In the late ’60s, David Vorhaus created one of the most experimental albums of the tumultuous decade. Robert Barry travels to London to hear the story.
“They were totally useless,” David Vorhaus says, remembering the initial reaction from Island Records to his album An Electric Storm in 1969. “This guy skims through bits of it. Oh, I don’t understand this album. I don’t think you can have any publicity budget for this because it’s not very commercial. That was all they said.”
White Noise was always known as the tripper’s album. Everyone said it was the trippiest thing they heard.
Island’s incomprehension was perhaps understandable. No one had ever made a record like White Noise’s An Electric Storm. A suite of seven songs written by a man who until a year or so earlier had scarcely ever listened to pop music, realised using the then-novel techniques of musique concrète and analogue synthesis. Though producer Joe Meek had added a few loops and tape effects to his hits from the beginning of the decade and The Monkees and The Doors had recently begun tinkering with the Moog, almost nobody had tried to make an entire record electronically outside the classical avant-garde. It still sounds wild and unusual today; in 1969 it was totally unprecedented.
But in the year of Woodstock and the Third Ear Band at the Isle of Wight Festival, An Electric Storm also tapped into something that was ready to emerge from the cultural underground into the mainstream. “White Noise was always known as the tripper’s album,” Vorhaus says. “Everyone said it was the trippiest thing they heard.” DJs at pirate radio stations like Radio Caroline loved it, “started playing it like mad,” according to Vorhaus. Despite zero promotion from the label, it became something of a sleeper hit, “doubling and quadrupling its sales every year,” he claims. “It’s done over a quarter of a million now.”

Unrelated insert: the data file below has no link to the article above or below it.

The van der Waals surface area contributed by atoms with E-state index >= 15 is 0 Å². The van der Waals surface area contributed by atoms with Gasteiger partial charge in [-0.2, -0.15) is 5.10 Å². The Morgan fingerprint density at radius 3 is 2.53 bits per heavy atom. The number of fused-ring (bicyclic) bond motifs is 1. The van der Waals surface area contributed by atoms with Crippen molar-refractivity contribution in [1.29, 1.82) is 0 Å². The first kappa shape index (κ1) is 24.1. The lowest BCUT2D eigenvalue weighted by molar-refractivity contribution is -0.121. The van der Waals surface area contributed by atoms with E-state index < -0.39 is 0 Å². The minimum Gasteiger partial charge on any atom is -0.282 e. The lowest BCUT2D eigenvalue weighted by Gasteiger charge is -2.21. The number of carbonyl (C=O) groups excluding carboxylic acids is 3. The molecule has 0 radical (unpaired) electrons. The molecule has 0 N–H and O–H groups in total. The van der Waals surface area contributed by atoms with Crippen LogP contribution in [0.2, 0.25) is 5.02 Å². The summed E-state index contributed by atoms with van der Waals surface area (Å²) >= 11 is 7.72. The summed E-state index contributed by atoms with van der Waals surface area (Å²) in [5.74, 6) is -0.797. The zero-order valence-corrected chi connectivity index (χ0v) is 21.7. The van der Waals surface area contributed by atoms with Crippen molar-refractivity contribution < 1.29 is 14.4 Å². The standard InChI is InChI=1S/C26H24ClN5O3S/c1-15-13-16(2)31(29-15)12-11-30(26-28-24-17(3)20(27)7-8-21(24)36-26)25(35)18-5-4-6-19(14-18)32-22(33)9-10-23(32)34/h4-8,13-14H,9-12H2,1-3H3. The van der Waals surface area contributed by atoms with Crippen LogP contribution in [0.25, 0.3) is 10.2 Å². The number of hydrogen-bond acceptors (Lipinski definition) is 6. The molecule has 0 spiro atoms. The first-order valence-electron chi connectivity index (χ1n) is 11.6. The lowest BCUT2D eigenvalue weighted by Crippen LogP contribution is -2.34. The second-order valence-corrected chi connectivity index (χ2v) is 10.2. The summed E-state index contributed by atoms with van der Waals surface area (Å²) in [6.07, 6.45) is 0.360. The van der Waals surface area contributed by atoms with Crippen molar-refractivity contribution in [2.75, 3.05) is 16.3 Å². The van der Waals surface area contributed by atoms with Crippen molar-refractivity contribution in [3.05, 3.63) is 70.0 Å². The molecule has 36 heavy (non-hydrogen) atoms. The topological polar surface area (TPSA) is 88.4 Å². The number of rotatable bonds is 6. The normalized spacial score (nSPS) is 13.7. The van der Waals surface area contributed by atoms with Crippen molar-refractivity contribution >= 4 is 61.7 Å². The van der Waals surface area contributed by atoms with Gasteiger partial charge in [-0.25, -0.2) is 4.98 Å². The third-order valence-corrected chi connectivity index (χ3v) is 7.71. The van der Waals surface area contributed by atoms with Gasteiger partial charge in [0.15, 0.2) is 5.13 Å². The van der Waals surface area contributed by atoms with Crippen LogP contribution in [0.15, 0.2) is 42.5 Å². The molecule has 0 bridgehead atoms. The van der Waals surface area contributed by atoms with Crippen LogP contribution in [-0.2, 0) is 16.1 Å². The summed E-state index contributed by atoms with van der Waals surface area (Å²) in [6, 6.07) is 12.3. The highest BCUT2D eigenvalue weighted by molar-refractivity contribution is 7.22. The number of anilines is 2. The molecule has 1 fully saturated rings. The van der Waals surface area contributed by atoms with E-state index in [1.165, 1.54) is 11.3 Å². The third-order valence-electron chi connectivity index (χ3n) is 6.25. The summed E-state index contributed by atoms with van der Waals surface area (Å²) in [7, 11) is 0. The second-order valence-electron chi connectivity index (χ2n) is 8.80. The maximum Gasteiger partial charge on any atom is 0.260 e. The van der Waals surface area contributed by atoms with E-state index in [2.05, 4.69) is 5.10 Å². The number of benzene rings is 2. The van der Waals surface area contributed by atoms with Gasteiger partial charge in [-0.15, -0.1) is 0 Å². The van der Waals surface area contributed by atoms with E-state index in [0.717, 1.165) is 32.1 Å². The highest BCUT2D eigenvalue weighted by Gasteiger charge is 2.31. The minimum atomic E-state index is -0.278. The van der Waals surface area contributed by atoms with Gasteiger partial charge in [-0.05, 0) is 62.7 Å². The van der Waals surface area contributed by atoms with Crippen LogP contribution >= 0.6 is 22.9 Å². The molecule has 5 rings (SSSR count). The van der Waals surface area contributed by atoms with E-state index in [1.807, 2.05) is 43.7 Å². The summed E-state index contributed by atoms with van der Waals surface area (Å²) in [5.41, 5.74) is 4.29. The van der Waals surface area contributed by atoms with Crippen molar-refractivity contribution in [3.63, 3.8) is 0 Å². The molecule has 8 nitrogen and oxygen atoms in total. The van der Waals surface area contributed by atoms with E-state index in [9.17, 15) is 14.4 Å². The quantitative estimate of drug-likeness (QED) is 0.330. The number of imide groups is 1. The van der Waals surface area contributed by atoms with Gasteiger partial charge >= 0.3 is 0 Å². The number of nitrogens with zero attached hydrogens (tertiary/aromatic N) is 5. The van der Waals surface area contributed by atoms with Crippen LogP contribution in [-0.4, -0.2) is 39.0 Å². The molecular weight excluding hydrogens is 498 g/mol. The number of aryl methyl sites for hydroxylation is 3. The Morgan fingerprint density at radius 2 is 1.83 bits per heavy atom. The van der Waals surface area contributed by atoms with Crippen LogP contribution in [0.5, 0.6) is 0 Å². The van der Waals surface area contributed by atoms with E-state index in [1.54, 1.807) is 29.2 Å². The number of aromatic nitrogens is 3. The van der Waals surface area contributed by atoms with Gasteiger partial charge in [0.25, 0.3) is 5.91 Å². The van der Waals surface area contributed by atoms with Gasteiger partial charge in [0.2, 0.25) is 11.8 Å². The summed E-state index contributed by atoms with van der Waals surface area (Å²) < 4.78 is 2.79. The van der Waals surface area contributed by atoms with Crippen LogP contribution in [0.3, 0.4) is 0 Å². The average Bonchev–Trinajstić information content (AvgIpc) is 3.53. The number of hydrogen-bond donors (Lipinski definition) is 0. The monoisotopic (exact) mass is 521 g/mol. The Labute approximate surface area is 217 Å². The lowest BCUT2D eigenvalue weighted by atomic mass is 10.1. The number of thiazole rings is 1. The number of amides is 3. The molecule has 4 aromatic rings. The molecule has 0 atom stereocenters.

Sitting in Vorhaus’s studio in the attic of a terraced North London house, with views extending over the city, I found myself surrounded by electronic music history. Racks of old modules pile up on the floor. The pioneering German hybrid synth, the PPG Wave, sits beside a vast old mixing desk. “That was the first Fairlight,” Vorhaus says, standing in trainers and a deep blue shirt, gesturing at a monitor here, a system box over there, parts of the earliest model of the system which Kate Bush used to make Hounds of Love and Jan Hammer Miami Vice. In amongst a jumble of other gear sits the first British-made vocoder. Perched on top of a speaker in another corner sits the synthesizer used on the early White Noise albums, The EMS VCS3, serial number 001.
“That was the very first one he ever made,” Vorhaus says. “He turned up with a bottle of Dom Pérignon, which cost probably more than the synthesizer.” The ‘he’ in question is Peter Zinovieff, who created the VCS3 with Tristram Cary and David Cockerell in 1969. If it wasn’t for Zinovieff, Vorhaus might never have met his two principal collaborators on An Electric Storm, Brian Hodgson and Delia Derbyshire, of the BBC Radiophonic Workshop. “Delia Derbyshire was my girlfriend. She showed me everything that was known about electronic music in a couple of weeks,” Vorhaus explains, adding, “There wasn’t much more to know than that then.”
For the son of a film director, the idea of producing a continuous stream of music by editing tiny fragments together came quite naturally. As a child, Vorhaus would visit his father at work on film sets and in the edit suite. “It was second nature to me,” he says, “even though I had never done it before.”
I’m not knocking LSD. But we can do the same kinds of things with sound.
Born in the United States, Vorhaus emigrated at age six when his father, Bernard, was blacklisted during the trials of the House Un-American Activities Committee. As a child, the family moved around a lot, living in Italy, Switzerland, France. “The FBI were after us,” Vorhaus explains, “because Dad was a pinko. In those days that was very unfashionable.” Finally, they settled in England where Vorhaus Sr. worked under a pseudonym on European location shoots and managed his own business doing loft conversions on private homes. David Vorhaus still refers to the tape editing process at the basis of electronic music production as “Dad’s techniques.”